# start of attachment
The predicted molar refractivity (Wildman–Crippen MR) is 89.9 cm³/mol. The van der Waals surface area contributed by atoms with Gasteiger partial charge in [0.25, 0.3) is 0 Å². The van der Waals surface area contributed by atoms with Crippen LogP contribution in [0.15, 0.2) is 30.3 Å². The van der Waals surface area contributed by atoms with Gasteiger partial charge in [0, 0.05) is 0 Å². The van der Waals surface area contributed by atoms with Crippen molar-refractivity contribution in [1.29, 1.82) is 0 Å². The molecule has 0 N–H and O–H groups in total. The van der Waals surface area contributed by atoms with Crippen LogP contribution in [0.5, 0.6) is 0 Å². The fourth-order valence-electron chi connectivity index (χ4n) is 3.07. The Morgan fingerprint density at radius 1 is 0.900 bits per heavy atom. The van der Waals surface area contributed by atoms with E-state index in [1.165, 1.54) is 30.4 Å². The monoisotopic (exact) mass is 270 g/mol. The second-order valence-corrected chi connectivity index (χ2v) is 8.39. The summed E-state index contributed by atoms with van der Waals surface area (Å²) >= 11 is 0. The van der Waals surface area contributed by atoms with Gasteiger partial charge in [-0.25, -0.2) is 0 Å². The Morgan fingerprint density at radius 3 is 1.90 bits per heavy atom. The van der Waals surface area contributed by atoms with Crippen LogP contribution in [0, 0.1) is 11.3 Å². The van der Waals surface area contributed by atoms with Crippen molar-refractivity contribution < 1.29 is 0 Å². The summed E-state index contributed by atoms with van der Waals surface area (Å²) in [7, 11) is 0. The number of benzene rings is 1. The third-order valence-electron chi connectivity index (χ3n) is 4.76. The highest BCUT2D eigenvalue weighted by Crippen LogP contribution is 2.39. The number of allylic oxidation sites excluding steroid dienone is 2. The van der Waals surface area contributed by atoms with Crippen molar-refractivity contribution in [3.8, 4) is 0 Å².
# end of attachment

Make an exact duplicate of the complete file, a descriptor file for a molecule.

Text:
The predicted molar refractivity (Wildman–Crippen MR) is 89.9 cm³/mol. The van der Waals surface area contributed by atoms with Gasteiger partial charge in [0.25, 0.3) is 0 Å². The van der Waals surface area contributed by atoms with Crippen LogP contribution in [0.15, 0.2) is 30.3 Å². The van der Waals surface area contributed by atoms with Gasteiger partial charge in [0, 0.05) is 0 Å². The van der Waals surface area contributed by atoms with Crippen molar-refractivity contribution in [1.29, 1.82) is 0 Å². The molecule has 0 N–H and O–H groups in total. The van der Waals surface area contributed by atoms with Crippen LogP contribution in [0.5, 0.6) is 0 Å². The fourth-order valence-electron chi connectivity index (χ4n) is 3.07. The Morgan fingerprint density at radius 1 is 0.900 bits per heavy atom. The van der Waals surface area contributed by atoms with E-state index in [1.165, 1.54) is 30.4 Å². The monoisotopic (exact) mass is 270 g/mol. The second-order valence-corrected chi connectivity index (χ2v) is 8.39. The summed E-state index contributed by atoms with van der Waals surface area (Å²) >= 11 is 0. The van der Waals surface area contributed by atoms with Gasteiger partial charge in [-0.25, -0.2) is 0 Å². The Morgan fingerprint density at radius 3 is 1.90 bits per heavy atom. The van der Waals surface area contributed by atoms with Crippen LogP contribution in [0, 0.1) is 11.3 Å². The van der Waals surface area contributed by atoms with Crippen molar-refractivity contribution < 1.29 is 0 Å². The summed E-state index contributed by atoms with van der Waals surface area (Å²) in [7, 11) is 0. The number of benzene rings is 1. The third-order valence-electron chi connectivity index (χ3n) is 4.76. The highest BCUT2D eigenvalue weighted by Crippen LogP contribution is 2.39. The number of allylic oxidation sites excluding steroid dienone is 2. The van der Waals surface area contributed by atoms with Crippen molar-refractivity contribution in [3.8, 4) is 0 Å².